Retired0 (0.0)0 (0.0)125 (22.9)420 (77.1)545 (6.8)
Students334 (74.6)95 (21.2)18 (4.0)1 (0.2)448 (5.6)
Other39 (17.8)82 (37.4)84 (38.4)14 (6.4) 219 (2.7)
Relationship Status
Married/Cohabiting/Partnered455 (8.0)2251 (39.4)2513 (44.0)487 (8.5)5706 (71.1)
Separated/Divorced11 (1.8)111 (18.3)383 (63.0)103 (16.9)608 (7.6)
Widowed0 (0.0)5 (3.9)49 (38.0)75 (58.1)129 (1.6)
Single426 (28.4)545 (36.4)445 (29.7)83 (5.5)1499 (18.7)
Other13 (16.2)24 (30.0)31 (38.8)12 (15.0)80 (1.0)
Housing Status
Own Home88 (1.7)1731 (33.3)2743 (52.8)632 (12.2)5194 (65.9)
Living with Family513 (65.9)188 (24.1)66 (8.5)12 (1.5)779 (9.9)
Renting282 (15.3)948 (51.5)530 (28.8)80 (4.3)1840 (23.3)
Other12 (16.9)25 (35.2)28 (39.4)6 (8.5)71 (0.9)
Table 2. Chi-Square test of association between age categories and the prevalence of perceived stress, likely generalized anxiety disorder, and likely major depressive disorder.
Table 2. Chi-Square test of association between age categories and the prevalence of perceived stress, likely generalized anxiety disorder, and likely major depressive disorder.
Psychological ConcernAge Categories
≤25 Years
n (%)
26–40 Years
n (%)
41–60 Years
n (%)
>60 Years
n (%)
Total Prevalence
n (%)
Perceived Stress
Moderate or High Stress a823 (96.3)2500 (91.1)2610 (81.9)475 (68.2)6408 (85.7)
Chi 2353.21
p-value≤0.001
Effect Size (Phi)0.22
Generalized Anxiety Disorder (GAD)
GAD likely b515 (65.5)1481 (58.6)1090 (37.5)147 (23.3)3233 (47.2)
Chi 2491.81
p-value≤0.001
Effect Size (Phi)0.27
Major Depressive Disorder (MDD)
MDD likely c534 (66.8)1308 (50.9)1064 (35.9)172 (26.4)3078 (44.1)
Chi 2378.10
p-value≤0.001
Effect Size (Phi)0.23
a—Moderate or high stress defined as PSS score ≥ 14; b—Likely GAD defined as GAD-7 scale score ≥ 10; c—Likely MDD defined as PHQ-9 scale score ≥ 10.
Table 3. Mean scores on the PSS, GAD-7 Scale and PHQ-9 Scale by age.
Table 3. Mean scores on the PSS, GAD-7 Scale and PHQ-9 Scale by age.
Outcome Measures Age in YearsnMeanStd. DeviationStd. Error95% Confidence Interval for MeanMinimumMaximum
Lower BoundUpper Bound
PSS Total Score≤2585525.46.290.21524.9725.82140
26–402743226.2090.11921.7722.23240
41–60318519.466.5840.11719.2319.69040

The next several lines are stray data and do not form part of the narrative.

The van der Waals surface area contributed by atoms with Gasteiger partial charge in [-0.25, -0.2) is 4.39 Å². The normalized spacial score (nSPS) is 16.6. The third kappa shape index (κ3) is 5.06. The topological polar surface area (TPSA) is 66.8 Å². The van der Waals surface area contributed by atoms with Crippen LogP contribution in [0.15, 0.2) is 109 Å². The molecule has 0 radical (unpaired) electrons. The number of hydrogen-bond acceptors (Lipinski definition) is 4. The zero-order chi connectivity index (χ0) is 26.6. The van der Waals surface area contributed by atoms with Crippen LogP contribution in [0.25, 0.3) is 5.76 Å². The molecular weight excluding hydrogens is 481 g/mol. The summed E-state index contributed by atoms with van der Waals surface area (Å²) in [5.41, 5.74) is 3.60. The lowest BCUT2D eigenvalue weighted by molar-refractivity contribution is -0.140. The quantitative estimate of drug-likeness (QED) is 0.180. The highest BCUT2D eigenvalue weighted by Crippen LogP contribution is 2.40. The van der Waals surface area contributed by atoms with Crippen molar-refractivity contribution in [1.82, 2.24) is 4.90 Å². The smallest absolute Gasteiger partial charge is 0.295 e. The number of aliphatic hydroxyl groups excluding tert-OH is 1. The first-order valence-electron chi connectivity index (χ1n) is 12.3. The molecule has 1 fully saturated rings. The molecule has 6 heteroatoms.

>6069616.656.7710.25716.1417.15039
Total747920.816.8330.07920.6520.96040
GAD-7 Total Score≤2578612.235.6970.20311.8312.63021
26–40252611.125.630.11210.911.34021
41–6029048.535.6250.1048.338.74021
>606316.355.1720.2065.946.75021
Total68479.715.8630.0719.579.85021
PHQ-9 Total Score≤2580013.056.7340.23812.5913.52027
26–40256910.356.0860.1210.1210.59027
41–6029618.315.8970.1088.18.52027
>606526.655.6090.226.227.08027
Total69829.456.290.0759.39.6027
Table 4. Games-Howell post hoc multiple comparison.
Table 4. Games-Howell post hoc multiple comparison.
Outcome Measures (I) Age2
(Years)
(J) Age2
(Years)
Mean Difference (I-J)Std. ErrorSig.95% Confidence Interval
Lower BoundUpper Bound
PSS Total Score≤2526–403.396 *0.2460.0002.764.03
41–605.936 *0.2450.0005.316.57
>608.747 *0.3350.0007.899.61
26–40≤25−3.396 *0.2460.000−4.03−2.76
41–602.540 *0.1660.0002.112.97
>605.351 *0.2830.0004.626.08
41–60≤25−5.936 *0.2450.000−6.57−5.31
26–40−2.540 *0.1660.000−2.97−2.11
>602.811 *0.2820.0002.093.54
>60≤25−8.747 *0.3350.000-9.61−7.89
26–40−5.351 *0.2830.000−6.08−4.62
41–60−2.811 *0.2820.000−3.54−2.09
GAD-7 Total Score≤2526–401.116 *0.2320.0000.521.71
41–603.699 *0.2280.0003.114.29
>605.884 *0.2890.0005.146.63
26–40≤25−1.116 *0.2320.000−1.71−0.52
41–602.583 *0.1530.0002.192.98
>604.769 *0.2340.0004.175.37
41–60≤25−3.699 *0.2280.000−4.29−3.11
26–40−2.583 *0.1530.000−2.98−2.19
>602.186 *0.2310.0001.592.78
>60≤25−5.884 *0.2890.000−6.63−5.14
26–40−4.769 *0.2340.000−5.37−4.17
41–60−2.186 *0.2310.000−2.78−1.59
PHQ-9 Total Score≤2526–402.701 *0.2670.0002.023.39
41–604.744 *0.2620.0004.075.42
>606.405 *0.3240.0005.577.24
26–40≤25−2.701 *0.2670.000−3.39−2.02
41–602.043 *0.1620.0001.632.46
>603.704 *0.2500.0003.064.35
41–60≤25−4.744 *0.2620.000−5.42−4.07
26–40−2.043 *0.1620.000−2.46−1.63
>601.661 *0.2450.0001.032.29
>60≤25−6.405 *0.3240.000−7.24−5.57
26–40−3.704 *0.2500.000−4.35−3.06
41–60−1.661 *0.2450.000−2.29−1.03
* The mean difference is significant at the 0.05 level.